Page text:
BAMcinématek screens Emma Mae at 4:30 and 9:30 pm today as part of its very welcome and long overdue Jamaa Fanaka retrospective, L.A. Rebel . Fanaka is one of the most fascinating figures in the movement which has come to be known as the “LA Rebellion” (sometimes also referred to as “The Los Angeles School of Black Filmmakers”), made up of African, Caribbean, and African-American film- and videomakers such as Charles Burnett, Julie Dash, Haile Gerima, Billy Woodberry, and others, who all came through UCLA Film School in the 1970s and 80s. A landmark moment in the history of black and independent filmmaking in America, the “LA Rebellion” is often understood in contrast or even opposition to the blaxploitation genre of the same period.
What makes Fanaka particularly interesting is the ways in which his films, unlike those of most of his peers, were often marketed as and parodied the narratives and strategies of blaxploitation films. ( Emma Mae , for instance, has, for most of its history, been distributed under the title Black Sister’s Revenge. ) Although Fanaka rejected the term blaxploitation, he also cannily invited this marketing strategy, pitching his films to audiences looking for a “blaxploitation film,” and delivering to those audiences works which brilliantly subvert and deconstruct genre tropes and expectations.
The second of an incredible three features (and one short film) Fanaka made while at UCLA, Emma Mae is one of his greatest achievements and an excellent introduction to his body of work. The story concerns a young girl, Emma Mae, from rural Mississippi (where Fanaka also came from) who moves to Los Angeles to stay with family. Her LA relations—and, likely, the audience—expect her to be naive, unable to cope with life in the city. Much of the joy and surprise of Emma Mae lies in how she—and the film—upend these, and other, expectations, however.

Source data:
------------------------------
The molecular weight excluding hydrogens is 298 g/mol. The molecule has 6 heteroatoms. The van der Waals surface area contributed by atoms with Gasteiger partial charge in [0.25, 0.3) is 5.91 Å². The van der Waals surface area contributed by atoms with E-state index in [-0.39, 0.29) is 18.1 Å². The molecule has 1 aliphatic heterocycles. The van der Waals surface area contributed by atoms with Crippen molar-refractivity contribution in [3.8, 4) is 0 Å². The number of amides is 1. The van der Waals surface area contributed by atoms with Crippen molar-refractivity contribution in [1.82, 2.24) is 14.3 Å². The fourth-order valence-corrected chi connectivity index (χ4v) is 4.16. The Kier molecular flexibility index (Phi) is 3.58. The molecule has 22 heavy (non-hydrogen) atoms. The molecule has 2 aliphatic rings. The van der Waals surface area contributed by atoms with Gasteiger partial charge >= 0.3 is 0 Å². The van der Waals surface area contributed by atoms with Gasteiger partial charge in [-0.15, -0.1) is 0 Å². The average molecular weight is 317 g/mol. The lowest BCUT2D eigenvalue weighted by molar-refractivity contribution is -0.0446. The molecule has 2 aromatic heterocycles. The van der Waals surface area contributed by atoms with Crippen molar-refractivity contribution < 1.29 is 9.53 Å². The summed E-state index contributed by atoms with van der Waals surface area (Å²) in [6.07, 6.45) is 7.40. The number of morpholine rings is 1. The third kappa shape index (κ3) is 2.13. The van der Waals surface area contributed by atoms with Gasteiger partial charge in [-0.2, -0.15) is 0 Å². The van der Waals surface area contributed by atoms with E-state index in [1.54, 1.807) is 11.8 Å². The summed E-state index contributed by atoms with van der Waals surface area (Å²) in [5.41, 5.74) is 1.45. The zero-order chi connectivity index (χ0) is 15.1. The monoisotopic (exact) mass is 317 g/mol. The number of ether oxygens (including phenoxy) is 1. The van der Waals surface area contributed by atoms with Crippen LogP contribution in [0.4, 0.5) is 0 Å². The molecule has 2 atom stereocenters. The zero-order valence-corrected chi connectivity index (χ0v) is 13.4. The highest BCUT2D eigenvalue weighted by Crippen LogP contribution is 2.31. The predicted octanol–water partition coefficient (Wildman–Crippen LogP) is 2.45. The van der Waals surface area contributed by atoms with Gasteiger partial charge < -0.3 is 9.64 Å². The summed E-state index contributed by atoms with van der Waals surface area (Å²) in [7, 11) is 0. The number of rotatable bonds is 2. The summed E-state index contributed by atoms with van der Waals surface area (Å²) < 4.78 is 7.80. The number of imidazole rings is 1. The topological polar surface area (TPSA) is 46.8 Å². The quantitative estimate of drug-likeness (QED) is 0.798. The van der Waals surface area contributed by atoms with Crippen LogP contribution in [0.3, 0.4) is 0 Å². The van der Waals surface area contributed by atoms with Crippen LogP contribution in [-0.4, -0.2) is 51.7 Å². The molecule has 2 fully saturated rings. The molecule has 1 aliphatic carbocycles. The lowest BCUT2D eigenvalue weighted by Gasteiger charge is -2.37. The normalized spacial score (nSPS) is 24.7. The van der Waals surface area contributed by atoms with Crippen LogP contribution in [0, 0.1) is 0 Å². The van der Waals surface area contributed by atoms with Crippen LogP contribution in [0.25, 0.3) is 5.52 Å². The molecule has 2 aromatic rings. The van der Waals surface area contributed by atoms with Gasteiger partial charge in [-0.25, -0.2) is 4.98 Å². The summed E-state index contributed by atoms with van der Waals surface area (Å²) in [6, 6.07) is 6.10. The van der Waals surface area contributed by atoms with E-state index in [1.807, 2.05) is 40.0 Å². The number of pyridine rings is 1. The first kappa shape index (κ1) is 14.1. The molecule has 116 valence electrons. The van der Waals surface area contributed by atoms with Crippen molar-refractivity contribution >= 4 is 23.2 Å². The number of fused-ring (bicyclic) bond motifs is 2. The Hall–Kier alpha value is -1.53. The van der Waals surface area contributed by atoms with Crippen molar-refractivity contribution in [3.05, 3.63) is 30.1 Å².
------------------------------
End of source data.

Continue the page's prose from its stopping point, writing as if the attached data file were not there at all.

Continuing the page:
Beyond his unforgettable title character, Fanaka is interested in presenting a black community in all of its complexity, attuned to class and political differences, documenting the different fashions and music to be found there. This interest in offering an expansive and generous vision of a black community as whole is evident from the opening credit sequence, a wonderful, unhurried, and keenly observant document of an afternoon at a Compton park.
Nevertheless, at the heart of Emma Mae is the singular, extraordinary performance Jerri Hayes gives in the title role. A drama student at UCLA when Fanaka cast her as Emma Mae, this—regrettably—would be the only film role she ever had. Luckily for New York moviegoers, Hayes will be in attendance at the 4:30 showing of Emma Mae today for a post-screening Q&A.